How has Mayoral Control affected the policing and criminalization of our students? What can be done to reverse these unfavorable trends?
In what ways would you recommend creating stronger lines of communication between the Department of Education and the entire school community?
How would you strengthen Community Education Councils so that they can provide better support for the school community and integrate more completely with the Department of Education?
What additional mechanisms would you create and institute to strengthen DOE’s relationship with the school community?
In what ways can we better measure the success of the schools?
What kinds of transparency in the Department of Education’s school budget should be instituted in order to insure that all state funds are applied according to the decision in the CFE case?
What kinds of transparency in the school budget should be required in order to prevent the supplanting of state funds?
Are there successful school governance mechanisms that have been implemented by other states or localities that could serve as models for New York?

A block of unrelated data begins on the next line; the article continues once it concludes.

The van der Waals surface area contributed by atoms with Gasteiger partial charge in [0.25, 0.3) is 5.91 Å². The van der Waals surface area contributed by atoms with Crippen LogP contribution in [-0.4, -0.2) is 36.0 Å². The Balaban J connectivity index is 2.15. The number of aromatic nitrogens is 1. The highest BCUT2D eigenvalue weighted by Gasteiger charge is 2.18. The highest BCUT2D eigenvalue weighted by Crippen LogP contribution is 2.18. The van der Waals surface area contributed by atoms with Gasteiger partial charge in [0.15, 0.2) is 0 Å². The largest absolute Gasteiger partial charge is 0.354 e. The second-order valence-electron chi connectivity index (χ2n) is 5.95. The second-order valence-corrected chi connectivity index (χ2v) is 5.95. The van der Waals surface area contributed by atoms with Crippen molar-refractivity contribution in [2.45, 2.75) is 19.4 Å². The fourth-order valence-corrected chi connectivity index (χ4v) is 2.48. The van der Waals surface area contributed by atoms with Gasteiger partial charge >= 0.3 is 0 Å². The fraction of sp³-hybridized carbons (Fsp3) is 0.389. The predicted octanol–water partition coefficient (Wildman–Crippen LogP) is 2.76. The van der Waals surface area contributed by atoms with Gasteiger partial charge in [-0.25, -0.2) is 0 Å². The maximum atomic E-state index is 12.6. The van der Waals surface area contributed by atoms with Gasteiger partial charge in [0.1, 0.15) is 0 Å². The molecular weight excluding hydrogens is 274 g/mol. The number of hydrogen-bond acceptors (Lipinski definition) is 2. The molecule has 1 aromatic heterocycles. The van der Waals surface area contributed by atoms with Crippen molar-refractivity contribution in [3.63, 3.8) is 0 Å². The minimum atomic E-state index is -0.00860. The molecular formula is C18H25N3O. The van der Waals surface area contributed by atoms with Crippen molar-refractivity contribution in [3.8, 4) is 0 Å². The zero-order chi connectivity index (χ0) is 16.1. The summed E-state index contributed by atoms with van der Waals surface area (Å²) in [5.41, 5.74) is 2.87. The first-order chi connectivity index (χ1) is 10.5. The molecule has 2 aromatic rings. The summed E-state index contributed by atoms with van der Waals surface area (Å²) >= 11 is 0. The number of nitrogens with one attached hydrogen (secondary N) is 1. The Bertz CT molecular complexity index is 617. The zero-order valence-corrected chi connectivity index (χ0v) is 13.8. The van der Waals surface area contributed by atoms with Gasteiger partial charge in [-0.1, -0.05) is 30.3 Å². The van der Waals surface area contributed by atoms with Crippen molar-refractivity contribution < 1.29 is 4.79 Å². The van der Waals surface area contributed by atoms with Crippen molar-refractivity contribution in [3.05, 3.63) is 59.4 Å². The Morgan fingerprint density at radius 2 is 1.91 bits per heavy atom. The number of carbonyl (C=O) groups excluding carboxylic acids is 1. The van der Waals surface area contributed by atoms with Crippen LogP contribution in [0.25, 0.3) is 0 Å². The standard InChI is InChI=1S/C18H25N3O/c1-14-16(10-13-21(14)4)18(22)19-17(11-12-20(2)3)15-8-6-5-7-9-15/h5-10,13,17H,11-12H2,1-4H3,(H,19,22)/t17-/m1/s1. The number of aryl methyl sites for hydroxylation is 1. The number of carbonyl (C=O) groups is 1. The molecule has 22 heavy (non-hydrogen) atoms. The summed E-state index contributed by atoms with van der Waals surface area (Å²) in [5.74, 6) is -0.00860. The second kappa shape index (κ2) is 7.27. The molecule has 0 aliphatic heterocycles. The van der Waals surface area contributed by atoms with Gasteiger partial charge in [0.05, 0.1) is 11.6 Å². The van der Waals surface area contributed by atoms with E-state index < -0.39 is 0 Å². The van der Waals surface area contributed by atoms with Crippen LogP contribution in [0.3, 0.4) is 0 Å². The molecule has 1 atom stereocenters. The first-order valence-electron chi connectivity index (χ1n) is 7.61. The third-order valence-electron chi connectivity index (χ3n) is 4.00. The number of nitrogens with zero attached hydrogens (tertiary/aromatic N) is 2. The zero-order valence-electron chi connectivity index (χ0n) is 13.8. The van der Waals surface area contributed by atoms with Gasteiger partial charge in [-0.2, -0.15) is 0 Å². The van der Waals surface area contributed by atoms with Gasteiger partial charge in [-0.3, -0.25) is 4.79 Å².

Should an independent board be convened to help provide oversight of the DOE?
In what ways could the New York City Council be given oversight of the Chancellor’s administrative powers?
In what ways should the internal audit controls be strengthened for the current procurement policies and hiring of consultants?
Persons wishing to present pertinent testimony at the above hearing should complete and return the enclosed reply form as soon as possible. It is important that the reply form be fully completed and returned so that persons may be notified in the event of emergency postponement or cancellation. Additionally, space is very limited in the studio. Please take the necessary time to RSVP with our office so we can accommodate accordingly. Oral testimony will be limited to 5 minutes, and the oral testimony will be recorded live for future broadcasting. In preparing the order of witnesses, we will attempt to accommodate individual requests to speak at particular times in view of special circumstances. These requirements should be made on the attached reply form or communicated to staff as early as possible.
Senate Democratic Conference Task Force on NYC School Governance